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Streamflow and Sediment Yield Prediction for Watershed Prioritization in the Upper Blue Nile River Basin, Ethiopia

Australian Rivers Institute and School of Engineering, Griffith University, Nathan, Queensland 4111, Australia
Ethiopian Ministry of Water Resources, Addis Ababa 1000, Ethiopia
School of Geography, the University of Melbourne, Parkville 3010, Australia
Blackland Research & Extension Center, Texas A&M AgriLife Research, 720 East Blackland Rd, Temple, TX 76502, USA
Author to whom correspondence should be addressed.
Water 2017, 9(10), 782;
Submission received: 6 August 2017 / Revised: 25 September 2017 / Accepted: 2 October 2017 / Published: 12 October 2017


Inappropriate use of land and poor ecosystem management have accelerated land degradation and reduced the storage capacity of reservoirs. To mitigate the effect of the increased sediment yield, it is important to identify erosion-prone areas in a 287 km2 catchment in Ethiopia. The objectives of this study were to: (1) assess the spatial variability of sediment yield; (2) quantify the amount of sediment delivered into the reservoir; and (3) prioritize sub-catchments for watershed management using the Soil and Water Assessment Tool (SWAT). The SWAT model was calibrated and validated using SUFI-2, GLUE, ParaSol, and PSO SWAT-CUP optimization algorithms. For most of the SWAT-CUP simulations, the observed and simulated river discharge were not significantly different at the 95% level of confidence (95PPU), and sources of uncertainties were captured by bracketing more than 70% of the observed data. This catchment prioritization study indicated that more than 85% of the sediment was sourced from lowland areas (slope range: 0–8%) and the variation in sediment yield was more sensitive to the land use and soil type prevailing in the area regardless of the terrain slope. Contrary to the perception of the upland as an important source of sediment, the lowland in fact was the most important source of sediment and should be the focus area for improved land management practice to reduce sediment delivery into storage reservoirs. The research also showed that lowland erosion-prone areas are typified by extensive agriculture, which causes significant modification of the landscape. Tillage practice changes the infiltration and runoff characteristics of the land surface and interaction of shallow groundwater table and saturation excess runoff, which in turn affects the delivery of water and sediment to the reservoir and catchment evapotranspiration.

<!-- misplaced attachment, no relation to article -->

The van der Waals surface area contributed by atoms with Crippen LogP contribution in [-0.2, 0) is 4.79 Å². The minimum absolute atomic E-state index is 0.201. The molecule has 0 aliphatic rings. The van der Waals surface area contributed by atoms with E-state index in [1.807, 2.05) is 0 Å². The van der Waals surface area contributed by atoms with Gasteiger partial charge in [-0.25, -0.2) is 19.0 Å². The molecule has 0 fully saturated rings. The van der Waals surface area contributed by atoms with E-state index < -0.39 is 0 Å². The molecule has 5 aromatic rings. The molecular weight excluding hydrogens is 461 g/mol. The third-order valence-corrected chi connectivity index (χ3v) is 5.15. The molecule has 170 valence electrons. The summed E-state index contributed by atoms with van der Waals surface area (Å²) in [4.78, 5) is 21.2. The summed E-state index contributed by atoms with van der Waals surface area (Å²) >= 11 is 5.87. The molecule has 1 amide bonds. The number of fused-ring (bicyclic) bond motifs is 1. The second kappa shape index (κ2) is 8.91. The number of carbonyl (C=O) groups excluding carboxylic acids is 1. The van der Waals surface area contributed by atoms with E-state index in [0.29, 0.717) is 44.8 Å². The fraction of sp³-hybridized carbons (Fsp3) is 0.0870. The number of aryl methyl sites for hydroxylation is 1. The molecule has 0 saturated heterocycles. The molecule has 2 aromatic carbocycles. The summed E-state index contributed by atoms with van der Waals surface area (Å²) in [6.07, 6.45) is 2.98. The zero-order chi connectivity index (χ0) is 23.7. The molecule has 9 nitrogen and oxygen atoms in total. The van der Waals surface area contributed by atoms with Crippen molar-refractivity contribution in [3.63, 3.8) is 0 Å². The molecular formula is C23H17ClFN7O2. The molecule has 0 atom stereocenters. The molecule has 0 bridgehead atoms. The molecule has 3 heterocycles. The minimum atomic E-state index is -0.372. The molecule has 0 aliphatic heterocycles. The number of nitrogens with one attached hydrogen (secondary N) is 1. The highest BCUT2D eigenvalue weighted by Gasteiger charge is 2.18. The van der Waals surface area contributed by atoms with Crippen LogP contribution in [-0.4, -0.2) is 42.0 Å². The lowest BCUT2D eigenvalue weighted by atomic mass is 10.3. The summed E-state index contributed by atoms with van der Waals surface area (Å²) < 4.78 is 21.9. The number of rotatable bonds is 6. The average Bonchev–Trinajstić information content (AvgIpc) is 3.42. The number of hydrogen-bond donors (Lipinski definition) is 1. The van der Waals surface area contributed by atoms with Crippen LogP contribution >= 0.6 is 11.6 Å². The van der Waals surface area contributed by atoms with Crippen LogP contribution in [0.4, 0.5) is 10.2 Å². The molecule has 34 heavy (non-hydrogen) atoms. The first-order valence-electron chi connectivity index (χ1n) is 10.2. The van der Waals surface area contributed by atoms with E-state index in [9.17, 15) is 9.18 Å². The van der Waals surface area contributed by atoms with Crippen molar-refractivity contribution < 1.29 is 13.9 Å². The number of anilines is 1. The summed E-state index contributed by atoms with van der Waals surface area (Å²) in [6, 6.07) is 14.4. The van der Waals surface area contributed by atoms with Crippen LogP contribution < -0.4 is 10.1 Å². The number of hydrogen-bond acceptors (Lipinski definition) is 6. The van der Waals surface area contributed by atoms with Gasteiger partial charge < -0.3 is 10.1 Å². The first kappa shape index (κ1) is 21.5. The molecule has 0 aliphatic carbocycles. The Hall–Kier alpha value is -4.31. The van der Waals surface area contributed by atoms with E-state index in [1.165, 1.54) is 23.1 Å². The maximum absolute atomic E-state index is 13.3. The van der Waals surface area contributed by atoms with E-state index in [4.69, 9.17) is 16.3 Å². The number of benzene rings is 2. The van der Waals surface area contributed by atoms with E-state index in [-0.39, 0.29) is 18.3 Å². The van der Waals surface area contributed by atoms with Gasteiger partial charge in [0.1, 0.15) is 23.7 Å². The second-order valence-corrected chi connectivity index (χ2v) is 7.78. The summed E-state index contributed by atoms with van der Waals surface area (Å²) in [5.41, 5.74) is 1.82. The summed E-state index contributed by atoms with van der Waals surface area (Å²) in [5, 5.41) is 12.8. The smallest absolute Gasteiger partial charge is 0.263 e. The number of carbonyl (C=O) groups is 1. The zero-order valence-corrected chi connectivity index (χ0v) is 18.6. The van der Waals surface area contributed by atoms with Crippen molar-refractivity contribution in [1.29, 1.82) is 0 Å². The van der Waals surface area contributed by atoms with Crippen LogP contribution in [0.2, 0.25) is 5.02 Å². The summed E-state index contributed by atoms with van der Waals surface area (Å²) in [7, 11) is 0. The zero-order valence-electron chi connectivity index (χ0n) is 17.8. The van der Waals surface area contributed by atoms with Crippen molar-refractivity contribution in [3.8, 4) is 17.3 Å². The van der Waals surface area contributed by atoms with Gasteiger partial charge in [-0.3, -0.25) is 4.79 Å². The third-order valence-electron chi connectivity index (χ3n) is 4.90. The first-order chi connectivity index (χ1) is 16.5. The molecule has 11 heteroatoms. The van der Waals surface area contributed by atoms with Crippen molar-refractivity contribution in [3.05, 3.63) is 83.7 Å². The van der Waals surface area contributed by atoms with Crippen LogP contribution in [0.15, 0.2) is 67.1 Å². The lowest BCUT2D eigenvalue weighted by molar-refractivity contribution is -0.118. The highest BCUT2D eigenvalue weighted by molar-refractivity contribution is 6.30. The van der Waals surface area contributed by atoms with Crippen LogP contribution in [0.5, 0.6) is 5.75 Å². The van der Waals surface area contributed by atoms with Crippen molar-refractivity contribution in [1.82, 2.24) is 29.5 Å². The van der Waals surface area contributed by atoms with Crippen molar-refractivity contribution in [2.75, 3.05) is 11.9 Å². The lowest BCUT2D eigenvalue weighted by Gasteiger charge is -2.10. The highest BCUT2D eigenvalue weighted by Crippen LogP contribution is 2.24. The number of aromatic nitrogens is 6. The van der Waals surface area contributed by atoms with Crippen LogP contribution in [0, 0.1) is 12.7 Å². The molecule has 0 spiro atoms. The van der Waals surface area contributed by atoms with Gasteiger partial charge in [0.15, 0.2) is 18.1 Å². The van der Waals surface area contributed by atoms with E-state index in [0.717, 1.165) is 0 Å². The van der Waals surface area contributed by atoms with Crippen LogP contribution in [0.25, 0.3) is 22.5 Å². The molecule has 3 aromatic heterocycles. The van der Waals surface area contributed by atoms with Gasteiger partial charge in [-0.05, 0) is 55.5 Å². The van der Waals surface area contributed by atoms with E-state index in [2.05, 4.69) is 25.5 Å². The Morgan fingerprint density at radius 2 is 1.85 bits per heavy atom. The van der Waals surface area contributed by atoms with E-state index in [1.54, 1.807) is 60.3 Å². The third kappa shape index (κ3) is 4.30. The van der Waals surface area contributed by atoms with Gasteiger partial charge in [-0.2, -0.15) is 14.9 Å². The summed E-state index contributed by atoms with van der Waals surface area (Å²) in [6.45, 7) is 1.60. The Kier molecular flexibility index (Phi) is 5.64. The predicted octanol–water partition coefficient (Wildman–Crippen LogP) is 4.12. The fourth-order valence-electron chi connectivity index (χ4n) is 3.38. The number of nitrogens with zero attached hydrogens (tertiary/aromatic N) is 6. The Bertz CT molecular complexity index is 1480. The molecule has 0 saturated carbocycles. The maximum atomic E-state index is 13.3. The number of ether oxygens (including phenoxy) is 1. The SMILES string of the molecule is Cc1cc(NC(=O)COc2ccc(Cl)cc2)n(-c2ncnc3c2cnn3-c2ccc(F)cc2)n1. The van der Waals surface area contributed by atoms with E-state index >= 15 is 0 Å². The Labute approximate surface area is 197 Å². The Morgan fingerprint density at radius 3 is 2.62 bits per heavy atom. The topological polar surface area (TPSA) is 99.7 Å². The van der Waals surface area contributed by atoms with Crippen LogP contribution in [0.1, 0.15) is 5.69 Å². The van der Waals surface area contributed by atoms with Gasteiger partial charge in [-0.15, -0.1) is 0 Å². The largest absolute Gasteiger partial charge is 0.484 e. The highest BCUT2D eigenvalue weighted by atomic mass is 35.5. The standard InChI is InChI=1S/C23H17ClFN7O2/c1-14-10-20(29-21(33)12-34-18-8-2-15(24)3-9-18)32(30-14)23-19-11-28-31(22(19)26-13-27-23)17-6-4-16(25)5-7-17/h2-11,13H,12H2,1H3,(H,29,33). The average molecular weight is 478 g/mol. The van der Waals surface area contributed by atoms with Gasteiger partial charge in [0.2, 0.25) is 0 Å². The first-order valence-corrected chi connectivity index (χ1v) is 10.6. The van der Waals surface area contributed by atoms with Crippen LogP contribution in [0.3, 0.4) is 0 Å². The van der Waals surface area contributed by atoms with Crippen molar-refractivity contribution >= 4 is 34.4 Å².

Graphical Abstract

1. Introduction

The Ethiopian Highlands, here defined as an area extending from about 1000 m above mean sea level (amsl) up to the highest peak in Ethiopia, Mount Ras Dashen (4533 m amsl), cover over half of the country and are home to the majority of the country’s population. More than 90% of the Highlands were once forested; today the percentage of forest cover is less than 4% [1]. This extensive deforestation has led to severe soil erosion and increased land degradation throughout the Ethiopian Highlands.
Excessive soil erosion in the mountainous Ethiopian Highlands has brought about reduced soil fertility and caused sedimentation in lakes and water storage reservoirs. Soil erosion and sedimentation processes have affected the whole upper Blue Nile in general [2] and the Koga catchment in particular. The Koga dam reservoir is one of the seriously affected reservoirs in the Blue Nile Basin. Most of the contributing sub-catchments are highly erodible, resulting in plenty of coarse sediments deposited in the reservoir. Since impoundment in 2008, the reservoir storage capacity has been substantially reduced because of siltation. The reduction in the flow velocity due to impoundment is a cause for deposition of sediments and a rapid decrease in the reservoir storage capacity [3,4]. This, in turn, is reducing the operational value and the life span of both the reservoir and irrigation canals.